Levels and trends in regional and global inequality and poverty, 1993 - 2011: Are these measure Sensitivite to the choice of PPPs and real income measures?
Prof. Prasada Rao, University of Queensland, Australia
The paper describes econometric methodology used in fitting flexible income distributions with aggregate data and the method used in constructing regional and global income distributions. The paper also discusses the World Bank methodology to estimate incidence of regional and global poverty using $1/day and $2/day international poverty lines. Estimates of regional and global inequality and poverty are presented for 1993, 2005 and 2011. A critical element in estimating regional and global inequality poverty is the data on PPPs and real incomes. The paper examines sensitivity of the inequality results to the use of alternative sets of real incomes derived using different sets of PPP data to convert per capita income data into a common currency unit. Major revisions to estimates of global poverty following the release of PPP data for the benchmark years 2005 and 2011 are discussed.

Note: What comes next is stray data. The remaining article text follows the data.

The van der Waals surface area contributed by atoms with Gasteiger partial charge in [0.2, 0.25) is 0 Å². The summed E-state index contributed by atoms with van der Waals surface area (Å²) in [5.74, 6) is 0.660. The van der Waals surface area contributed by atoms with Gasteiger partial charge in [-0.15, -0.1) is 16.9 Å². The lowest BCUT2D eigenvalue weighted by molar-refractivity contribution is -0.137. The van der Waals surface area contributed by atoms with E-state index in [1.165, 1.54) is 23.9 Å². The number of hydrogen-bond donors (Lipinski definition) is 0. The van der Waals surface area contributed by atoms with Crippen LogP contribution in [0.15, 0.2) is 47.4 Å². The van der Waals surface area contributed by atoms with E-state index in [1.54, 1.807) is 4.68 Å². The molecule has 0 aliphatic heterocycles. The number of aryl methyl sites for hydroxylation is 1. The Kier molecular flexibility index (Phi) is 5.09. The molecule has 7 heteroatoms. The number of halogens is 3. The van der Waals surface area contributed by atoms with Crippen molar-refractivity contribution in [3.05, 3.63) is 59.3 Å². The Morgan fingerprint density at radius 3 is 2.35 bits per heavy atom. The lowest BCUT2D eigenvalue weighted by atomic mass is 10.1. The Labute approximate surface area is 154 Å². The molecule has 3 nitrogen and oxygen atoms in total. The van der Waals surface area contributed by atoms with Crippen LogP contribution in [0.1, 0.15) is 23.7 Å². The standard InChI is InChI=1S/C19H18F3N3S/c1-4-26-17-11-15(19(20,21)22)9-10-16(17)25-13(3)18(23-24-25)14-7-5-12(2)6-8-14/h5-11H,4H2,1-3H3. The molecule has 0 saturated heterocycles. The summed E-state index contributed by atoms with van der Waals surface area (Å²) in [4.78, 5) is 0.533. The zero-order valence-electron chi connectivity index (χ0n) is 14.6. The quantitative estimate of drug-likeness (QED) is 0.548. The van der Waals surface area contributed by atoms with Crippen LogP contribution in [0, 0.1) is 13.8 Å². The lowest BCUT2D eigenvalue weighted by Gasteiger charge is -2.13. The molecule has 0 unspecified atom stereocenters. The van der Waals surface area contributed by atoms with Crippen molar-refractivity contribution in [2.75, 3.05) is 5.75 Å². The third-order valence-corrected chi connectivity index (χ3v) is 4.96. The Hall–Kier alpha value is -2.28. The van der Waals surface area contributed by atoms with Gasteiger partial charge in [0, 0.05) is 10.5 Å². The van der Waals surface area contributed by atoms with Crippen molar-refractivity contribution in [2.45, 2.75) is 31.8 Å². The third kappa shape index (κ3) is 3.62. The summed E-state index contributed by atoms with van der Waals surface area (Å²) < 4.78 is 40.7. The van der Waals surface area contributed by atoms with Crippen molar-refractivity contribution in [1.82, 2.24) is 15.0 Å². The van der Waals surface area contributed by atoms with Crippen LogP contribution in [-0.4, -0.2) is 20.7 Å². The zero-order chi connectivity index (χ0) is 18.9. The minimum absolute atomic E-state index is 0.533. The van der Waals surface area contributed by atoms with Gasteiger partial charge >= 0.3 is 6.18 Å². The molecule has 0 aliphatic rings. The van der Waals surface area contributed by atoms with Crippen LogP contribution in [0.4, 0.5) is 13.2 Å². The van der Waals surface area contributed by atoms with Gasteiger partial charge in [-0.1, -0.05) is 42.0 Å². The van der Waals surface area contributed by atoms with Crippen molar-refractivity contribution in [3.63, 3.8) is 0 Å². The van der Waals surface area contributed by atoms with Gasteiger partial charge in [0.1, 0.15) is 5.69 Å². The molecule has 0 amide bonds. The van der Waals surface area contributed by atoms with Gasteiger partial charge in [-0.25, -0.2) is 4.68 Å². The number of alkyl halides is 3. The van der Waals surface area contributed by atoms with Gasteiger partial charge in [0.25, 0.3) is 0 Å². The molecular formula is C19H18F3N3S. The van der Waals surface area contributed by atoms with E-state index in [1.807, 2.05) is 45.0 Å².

About the speaker
Rao is a Professor of Economics in the School of Economics at the University of Queensland, Australia. He is a Fellow of the Academy of Social Sciences of Australia and a Fellow of the Society for Economic Measurement. He is a Managing Editor of the Review of Income and Wealth and an Associate Editor of the Journal of Productivity Analysis. His research interests include: index numbers; methods for international comparisons of prices, real GDP, real output and productivity; measurement of efficiency and productivity; modelling income distributions and the measurement of inequality and poverty; and applied econometrics His research publications includes over a dozen books, monographs and edited books; chapters in edited books and papers in top-ranked journals.
Venue: Conference Rooom
Date: 02 October 2014
Time: 12:30 - 13:30